Foods for your Cats: What Your Vet Thinks is Best — Airvet
Unfortunately, cats aren’t tiny dogs. They are two entirely different species, just like humans, who need different nutrients to receive the best meal possible. Offering up what’s left of the dog food won’t cut it in this case — cats can’t even digest carbs the same way dogs do.
With cat food, you want to look for food that will be a part of a nutritionally complete and balanced diet. While yes, animal protein does give cats some important parts of balanced nutrition, they can’t just eat meat. They need calcium, vitamin D, amino acids, and other key vitamins too!
If you’re a first-time kitty owner, we’ll help you gain valuable knowledge about what’s smart to look for in your cat’s food. If you’re looking to switch up your cat food — we’ve got you covered with all the info to finally make the switch.
Foods for your Cats: What Your Vet Thinks is Best
Ultimately, you want to look for cat food that has natural ingredients listed like veggies, brown rice, potatoes, fruits, etc. When choosing food for the long run, these high-quality superfoods will keep your cat healthy and balanced.
Now, there are a couple of factors that go into figuring out the best food for your kitty:
Age or Life Stage
Do you have a kitten, adult, or senior cat?
For kittens, you’ll need to find a cat food that’s paired with more energy-producing nutrients because kittens need to grow healthy. Top things to look for are fats, proteins, key vitamins, etc.
Once your cat is out of the kitten stage, around one year old, they become an adult cat and should move on to adult food — which is similar to kitten food, but it usually has fewer calories.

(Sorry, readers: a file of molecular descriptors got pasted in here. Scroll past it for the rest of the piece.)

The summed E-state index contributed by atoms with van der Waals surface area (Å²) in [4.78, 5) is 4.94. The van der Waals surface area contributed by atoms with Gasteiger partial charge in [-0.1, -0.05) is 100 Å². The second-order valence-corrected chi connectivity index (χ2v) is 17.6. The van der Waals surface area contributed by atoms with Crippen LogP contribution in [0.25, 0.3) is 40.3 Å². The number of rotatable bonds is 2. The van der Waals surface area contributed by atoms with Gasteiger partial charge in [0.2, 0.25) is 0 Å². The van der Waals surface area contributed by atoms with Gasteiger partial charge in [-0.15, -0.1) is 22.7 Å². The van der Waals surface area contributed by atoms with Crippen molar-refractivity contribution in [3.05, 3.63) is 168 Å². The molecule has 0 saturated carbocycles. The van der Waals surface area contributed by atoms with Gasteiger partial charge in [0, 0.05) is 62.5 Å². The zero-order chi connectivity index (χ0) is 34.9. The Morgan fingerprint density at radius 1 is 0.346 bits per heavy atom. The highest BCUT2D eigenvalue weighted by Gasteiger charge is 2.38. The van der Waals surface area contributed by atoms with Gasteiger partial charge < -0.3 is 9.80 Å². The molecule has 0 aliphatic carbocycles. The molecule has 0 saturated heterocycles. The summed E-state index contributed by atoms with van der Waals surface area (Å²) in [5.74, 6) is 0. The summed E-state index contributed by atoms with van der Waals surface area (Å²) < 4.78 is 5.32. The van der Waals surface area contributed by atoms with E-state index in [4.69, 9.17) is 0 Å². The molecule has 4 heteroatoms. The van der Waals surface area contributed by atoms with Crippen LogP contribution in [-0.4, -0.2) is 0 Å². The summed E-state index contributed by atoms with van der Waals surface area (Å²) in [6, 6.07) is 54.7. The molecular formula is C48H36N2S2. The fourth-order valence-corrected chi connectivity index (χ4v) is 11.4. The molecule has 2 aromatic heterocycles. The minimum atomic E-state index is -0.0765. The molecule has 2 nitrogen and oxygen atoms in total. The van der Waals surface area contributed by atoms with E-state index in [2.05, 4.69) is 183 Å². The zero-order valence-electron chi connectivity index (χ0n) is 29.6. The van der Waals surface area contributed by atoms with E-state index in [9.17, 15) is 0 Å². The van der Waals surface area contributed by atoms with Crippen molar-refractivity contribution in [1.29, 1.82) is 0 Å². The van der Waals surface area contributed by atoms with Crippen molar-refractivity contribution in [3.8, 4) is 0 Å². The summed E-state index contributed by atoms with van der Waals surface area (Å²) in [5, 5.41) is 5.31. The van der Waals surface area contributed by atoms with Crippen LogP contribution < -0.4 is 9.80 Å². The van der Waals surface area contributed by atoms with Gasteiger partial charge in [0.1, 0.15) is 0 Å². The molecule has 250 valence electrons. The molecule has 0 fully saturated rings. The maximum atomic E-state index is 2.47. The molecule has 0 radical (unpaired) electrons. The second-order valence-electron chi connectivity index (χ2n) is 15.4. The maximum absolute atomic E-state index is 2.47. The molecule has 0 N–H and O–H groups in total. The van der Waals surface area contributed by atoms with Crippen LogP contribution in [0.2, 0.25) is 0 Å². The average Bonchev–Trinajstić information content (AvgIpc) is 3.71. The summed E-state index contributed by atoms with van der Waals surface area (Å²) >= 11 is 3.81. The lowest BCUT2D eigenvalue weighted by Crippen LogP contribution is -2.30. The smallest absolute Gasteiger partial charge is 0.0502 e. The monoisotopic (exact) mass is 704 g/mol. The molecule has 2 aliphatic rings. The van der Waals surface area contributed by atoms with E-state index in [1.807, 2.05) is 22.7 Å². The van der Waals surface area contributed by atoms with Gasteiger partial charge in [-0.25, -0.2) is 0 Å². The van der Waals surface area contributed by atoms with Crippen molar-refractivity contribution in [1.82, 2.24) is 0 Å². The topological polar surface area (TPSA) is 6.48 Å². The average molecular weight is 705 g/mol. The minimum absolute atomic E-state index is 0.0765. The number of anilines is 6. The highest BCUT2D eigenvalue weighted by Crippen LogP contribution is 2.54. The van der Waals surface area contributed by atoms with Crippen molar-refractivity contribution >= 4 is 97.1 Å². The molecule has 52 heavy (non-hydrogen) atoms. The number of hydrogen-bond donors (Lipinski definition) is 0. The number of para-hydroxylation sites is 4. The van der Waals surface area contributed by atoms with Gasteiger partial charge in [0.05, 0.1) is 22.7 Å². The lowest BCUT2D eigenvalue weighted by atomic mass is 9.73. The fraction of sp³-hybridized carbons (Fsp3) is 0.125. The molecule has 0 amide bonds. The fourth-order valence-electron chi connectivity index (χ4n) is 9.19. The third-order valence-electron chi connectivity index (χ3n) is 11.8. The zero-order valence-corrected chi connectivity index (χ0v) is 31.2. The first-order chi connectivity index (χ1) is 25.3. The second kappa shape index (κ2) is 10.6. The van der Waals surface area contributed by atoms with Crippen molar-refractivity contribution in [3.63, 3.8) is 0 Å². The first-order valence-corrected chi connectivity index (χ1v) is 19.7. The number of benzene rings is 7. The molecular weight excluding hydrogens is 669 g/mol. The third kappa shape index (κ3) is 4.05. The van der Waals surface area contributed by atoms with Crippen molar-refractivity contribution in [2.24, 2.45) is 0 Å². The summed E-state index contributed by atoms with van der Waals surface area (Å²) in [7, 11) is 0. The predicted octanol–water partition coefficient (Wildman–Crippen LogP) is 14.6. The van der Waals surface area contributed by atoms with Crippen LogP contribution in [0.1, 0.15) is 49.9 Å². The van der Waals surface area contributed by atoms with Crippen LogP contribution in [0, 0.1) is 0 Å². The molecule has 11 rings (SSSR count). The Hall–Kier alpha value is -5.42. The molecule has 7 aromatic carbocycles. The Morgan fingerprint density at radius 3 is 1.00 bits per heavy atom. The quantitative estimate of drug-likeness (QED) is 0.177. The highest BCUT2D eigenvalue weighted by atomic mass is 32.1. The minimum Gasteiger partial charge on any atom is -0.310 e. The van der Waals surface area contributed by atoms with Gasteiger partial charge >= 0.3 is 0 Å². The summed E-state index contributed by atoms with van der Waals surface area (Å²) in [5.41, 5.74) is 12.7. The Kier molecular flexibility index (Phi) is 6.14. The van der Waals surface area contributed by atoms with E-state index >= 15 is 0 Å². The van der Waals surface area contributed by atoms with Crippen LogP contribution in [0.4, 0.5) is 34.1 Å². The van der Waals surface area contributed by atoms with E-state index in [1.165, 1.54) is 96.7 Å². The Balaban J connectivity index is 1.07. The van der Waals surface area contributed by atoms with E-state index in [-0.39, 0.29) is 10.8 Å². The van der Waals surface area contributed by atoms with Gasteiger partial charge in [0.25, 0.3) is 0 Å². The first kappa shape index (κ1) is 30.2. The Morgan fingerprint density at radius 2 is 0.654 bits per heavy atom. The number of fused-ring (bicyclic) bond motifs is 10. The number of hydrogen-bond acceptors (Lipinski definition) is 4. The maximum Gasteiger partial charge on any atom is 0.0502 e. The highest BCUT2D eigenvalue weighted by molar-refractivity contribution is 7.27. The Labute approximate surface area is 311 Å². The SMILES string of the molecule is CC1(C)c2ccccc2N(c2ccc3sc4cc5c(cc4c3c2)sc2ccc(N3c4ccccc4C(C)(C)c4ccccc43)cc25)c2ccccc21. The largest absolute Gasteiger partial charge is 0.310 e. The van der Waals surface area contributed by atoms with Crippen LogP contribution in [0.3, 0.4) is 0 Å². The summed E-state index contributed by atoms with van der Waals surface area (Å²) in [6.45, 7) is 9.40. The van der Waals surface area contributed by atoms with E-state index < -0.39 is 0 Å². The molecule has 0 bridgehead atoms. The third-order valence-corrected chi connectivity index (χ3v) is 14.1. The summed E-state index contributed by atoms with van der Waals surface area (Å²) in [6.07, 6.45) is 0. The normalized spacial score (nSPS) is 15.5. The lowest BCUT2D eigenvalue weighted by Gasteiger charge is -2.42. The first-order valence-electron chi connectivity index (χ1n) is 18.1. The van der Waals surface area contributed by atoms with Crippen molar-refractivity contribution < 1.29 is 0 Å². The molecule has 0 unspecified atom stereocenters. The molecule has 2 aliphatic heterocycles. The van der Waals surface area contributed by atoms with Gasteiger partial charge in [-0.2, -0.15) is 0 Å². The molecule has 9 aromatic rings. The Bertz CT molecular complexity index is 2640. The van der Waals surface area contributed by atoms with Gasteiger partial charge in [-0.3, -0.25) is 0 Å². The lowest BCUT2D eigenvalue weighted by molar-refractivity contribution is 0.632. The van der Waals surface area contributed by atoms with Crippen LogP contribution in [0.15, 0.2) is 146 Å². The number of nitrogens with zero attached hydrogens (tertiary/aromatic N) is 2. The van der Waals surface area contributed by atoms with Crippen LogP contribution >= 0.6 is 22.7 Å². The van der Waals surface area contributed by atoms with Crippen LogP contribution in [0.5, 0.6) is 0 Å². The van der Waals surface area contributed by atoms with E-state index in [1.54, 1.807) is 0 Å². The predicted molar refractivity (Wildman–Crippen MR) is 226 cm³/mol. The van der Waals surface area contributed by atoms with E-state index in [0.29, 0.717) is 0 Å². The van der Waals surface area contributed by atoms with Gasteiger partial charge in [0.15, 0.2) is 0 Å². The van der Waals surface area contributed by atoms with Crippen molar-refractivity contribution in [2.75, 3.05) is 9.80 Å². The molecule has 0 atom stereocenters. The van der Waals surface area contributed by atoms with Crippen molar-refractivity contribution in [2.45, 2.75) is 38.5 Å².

For senior cats, around 9–11 years old, it may be beneficial to look into food that’s geared towards your cat specifically.
- Kitten food: more carbs and fats to help bulk up and grow
- Adult food: fewer carbs and calories to help maintain
- Senior food: completely specific to your cat’s needs
Do you want dry or wet food?
Wet and dry food for cats have their differences, but none that would shockingly make the other one go out of business.
Dry cat food is cheap, easy to store, has a long shelf-life, and doesn’t leave a *smell.* Dry food may have a bit more carbs than wet food, which could make it not recommended for overweight cats.
Wet cat food, of course, is a lot yummier to cats and holds more nutrients than dry food. It doesn’t have as long of a shelf-life, and you have to pop it in the fridge once you open it, but it does have more protein and fat than dry food — which are important for kitties.
Should You Feed Your Cat a Raw Diet?
What is a raw diet?
A raw diet, also known as BARF (bones and raw food), is just that. Uncooked, real meat, and bones.
Should your cat eat a raw diet?
If a vet gives you the go-ahead, it’s a viable option.
Basically, raw meat is great for your cat because of its high-protein and high-moisture contents. Some say cats should eat as close as possible to how they would eat in the wild, and for cats, well, they’re obligate carnivores.
What are the risks?
Most cats will do just fine with a raw diet. But talk to a vet before committing because a raw diet can potentially be bad for kitties with underlying health problems.
There’s always a chance there will be E.coli or salmonella in uncooked meat, but cats’ digestive systems are way better at kicking out pathogens than humans — so they’ll be alright.
At the end of the day, there are many fantastic options cat owners can give to their cat. Whether it be dry, wet, or even raw — make sure they’re getting the most nutritious formula possible. We want our feline friends strong, and ready to live a long, happy life.
So, what is the best cat food? Here are some of our top picks:
Still have cat food-related questions? Talk to a vet now and find out what’s best for your best friend.